Another Turn on the Delacorte Stage

Another Turn on the Delacorte Stage

1:30 AM. I’m a couple of hours away from heading to the airport, and catching a New York bound flight. As usual I can’t sleep before a travel day so I’m writing. The New York Shakespeare Festival asked me to join the cast of their production of Othello this summer. I’m psyched, jazzed, thrilled. Someone told me a long time ago that “you only get so many opening nights”. A bittersweet truth, and fewer still are opening nights on a major stage in New York City. I’m grateful for the opportunity. I’m happy to be working in New York. I’m surprised that I’m already a little homesick for LA. Did I just write that? Yes….yes I did.

As an actor who trained and turned pro in NY I’ve felt obliged to consider my time in LA to be a “temporary stint out of town”. Well I’ve been “out of town” since the last decade of the last century and now my brief stints are “in town”. The great radio star Fred Allen once said that “…the minute you leave New York, you’re outta town”. In a way it’s still true, but so much less so than in my youth when New York was just beginning to come back from a terrible descent into insolvency, crime and decay. Things were happening, a renaissance was  gearing up.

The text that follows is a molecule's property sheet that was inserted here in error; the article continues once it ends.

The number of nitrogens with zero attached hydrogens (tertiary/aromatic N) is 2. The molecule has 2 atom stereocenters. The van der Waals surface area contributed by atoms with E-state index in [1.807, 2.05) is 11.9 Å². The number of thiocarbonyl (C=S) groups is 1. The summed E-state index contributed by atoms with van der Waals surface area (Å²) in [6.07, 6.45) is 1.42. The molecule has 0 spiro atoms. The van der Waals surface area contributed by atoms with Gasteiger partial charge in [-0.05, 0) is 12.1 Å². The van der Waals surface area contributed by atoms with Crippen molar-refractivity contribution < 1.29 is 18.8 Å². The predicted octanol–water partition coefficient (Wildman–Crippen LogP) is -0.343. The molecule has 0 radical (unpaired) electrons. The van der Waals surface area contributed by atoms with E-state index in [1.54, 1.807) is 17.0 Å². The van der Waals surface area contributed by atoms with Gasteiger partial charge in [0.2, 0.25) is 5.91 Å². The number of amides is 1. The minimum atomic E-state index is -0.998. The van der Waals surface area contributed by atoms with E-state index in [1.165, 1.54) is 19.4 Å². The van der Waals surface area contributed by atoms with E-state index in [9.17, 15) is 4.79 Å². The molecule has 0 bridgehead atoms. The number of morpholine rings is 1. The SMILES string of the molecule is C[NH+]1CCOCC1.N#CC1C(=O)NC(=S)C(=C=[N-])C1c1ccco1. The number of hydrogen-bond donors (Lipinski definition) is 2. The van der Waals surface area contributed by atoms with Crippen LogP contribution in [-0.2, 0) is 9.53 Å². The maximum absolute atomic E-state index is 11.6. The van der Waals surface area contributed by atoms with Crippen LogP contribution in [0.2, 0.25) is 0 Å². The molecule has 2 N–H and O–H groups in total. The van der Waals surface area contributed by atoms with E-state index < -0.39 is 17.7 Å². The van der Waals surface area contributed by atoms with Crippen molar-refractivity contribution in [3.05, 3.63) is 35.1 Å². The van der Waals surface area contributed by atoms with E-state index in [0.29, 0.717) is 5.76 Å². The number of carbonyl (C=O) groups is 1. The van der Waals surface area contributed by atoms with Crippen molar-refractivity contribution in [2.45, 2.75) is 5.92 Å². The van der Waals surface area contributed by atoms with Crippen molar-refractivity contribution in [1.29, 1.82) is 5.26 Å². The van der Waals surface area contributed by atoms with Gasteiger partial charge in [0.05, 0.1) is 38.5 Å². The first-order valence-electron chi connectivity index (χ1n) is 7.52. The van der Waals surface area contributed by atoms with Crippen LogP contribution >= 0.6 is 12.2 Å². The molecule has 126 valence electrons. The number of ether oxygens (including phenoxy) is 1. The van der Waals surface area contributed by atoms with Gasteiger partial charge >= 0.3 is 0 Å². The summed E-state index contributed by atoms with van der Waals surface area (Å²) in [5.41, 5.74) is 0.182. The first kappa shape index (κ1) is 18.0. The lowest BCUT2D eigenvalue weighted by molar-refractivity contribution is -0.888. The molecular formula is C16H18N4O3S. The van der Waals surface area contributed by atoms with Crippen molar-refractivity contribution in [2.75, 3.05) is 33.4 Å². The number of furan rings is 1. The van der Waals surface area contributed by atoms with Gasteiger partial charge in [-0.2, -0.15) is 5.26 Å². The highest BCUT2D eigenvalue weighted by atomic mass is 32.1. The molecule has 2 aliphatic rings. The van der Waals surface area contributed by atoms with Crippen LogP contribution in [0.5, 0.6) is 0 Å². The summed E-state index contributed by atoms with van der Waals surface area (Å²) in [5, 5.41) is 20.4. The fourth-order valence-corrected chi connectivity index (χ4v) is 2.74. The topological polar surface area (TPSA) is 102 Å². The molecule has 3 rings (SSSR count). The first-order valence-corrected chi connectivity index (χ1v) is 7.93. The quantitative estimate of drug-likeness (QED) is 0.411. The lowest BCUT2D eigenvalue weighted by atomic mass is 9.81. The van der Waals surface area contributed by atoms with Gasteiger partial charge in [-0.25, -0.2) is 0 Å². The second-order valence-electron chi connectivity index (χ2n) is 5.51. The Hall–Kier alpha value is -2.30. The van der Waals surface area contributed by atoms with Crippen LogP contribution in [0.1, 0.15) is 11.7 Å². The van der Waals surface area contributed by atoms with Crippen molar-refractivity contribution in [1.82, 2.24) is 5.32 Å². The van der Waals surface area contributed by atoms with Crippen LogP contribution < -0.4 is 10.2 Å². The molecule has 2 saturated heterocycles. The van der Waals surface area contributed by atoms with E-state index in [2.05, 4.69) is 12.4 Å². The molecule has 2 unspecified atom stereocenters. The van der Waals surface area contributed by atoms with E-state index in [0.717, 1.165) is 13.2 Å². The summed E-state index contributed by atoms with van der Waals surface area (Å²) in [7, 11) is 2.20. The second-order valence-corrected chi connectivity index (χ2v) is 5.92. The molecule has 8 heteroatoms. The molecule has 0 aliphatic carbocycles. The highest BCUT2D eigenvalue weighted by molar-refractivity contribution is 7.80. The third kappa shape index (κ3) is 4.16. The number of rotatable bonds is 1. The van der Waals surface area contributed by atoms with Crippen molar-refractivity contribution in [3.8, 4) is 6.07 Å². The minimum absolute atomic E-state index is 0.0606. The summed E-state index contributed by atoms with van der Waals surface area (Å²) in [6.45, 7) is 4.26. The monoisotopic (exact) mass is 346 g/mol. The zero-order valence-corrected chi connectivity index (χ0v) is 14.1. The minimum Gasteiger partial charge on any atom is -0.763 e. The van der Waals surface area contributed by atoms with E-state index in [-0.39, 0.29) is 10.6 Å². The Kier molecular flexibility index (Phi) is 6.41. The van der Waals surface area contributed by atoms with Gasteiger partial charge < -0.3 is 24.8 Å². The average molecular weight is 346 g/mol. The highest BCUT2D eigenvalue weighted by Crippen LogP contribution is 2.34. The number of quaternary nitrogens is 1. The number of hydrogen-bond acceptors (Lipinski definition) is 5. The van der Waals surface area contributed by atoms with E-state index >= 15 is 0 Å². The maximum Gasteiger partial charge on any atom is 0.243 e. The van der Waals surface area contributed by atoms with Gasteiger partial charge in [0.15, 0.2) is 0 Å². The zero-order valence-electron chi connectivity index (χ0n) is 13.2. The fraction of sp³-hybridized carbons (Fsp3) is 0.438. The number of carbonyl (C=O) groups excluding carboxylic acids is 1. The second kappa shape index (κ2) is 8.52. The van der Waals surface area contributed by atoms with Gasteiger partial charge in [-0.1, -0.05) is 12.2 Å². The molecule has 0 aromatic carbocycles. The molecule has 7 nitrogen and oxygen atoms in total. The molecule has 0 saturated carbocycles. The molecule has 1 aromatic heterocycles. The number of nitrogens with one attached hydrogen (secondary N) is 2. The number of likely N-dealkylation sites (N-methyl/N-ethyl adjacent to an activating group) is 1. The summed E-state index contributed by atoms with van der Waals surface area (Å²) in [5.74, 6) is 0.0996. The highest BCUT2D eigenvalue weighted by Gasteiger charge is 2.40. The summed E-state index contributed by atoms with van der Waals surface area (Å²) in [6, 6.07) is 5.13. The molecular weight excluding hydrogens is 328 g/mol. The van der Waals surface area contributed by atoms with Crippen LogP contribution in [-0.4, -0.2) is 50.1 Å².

The profession of acting was being taught by the students of great teachers like Lee Strasberg and Stella Adler, who were both still teaching as well. The generation of actors who came up during those years in NY were smart and talented and maybe just a tad idealistic. We wanted to be artists, to do Theatre, to play Shakespeare. And if you wanted to do the Bard you wanted to work for Joseph Papp, the impresario who founded the New York Shakespeare Festival.

Joe Papp was a star maker, a heart breaker, a big, brawling force of nature packed into 5 foot something frame. He used to call me “Mickey”. I always called him “Mr. Papp”.  He’s gone now, he’s waaaayyyy outta town. What he left behind is a legacy of excellence, beauty, vision and sheer talent summed up in two institutions, the New York Shakespeare Festival, and The Public Theatre. Oscar Eustis is the man in charge now and he is doing an amazing job. His production of Julius Caesar last summer was a sensation.

This year I’m honored to play Brabantio in Othello, under the direction of the great Ruben Santiago Hudson. I’ll be there, in the rehearsal hall on Monday morning, script in hand, mind engaged, listening intently and absolutely 100 percent IN town.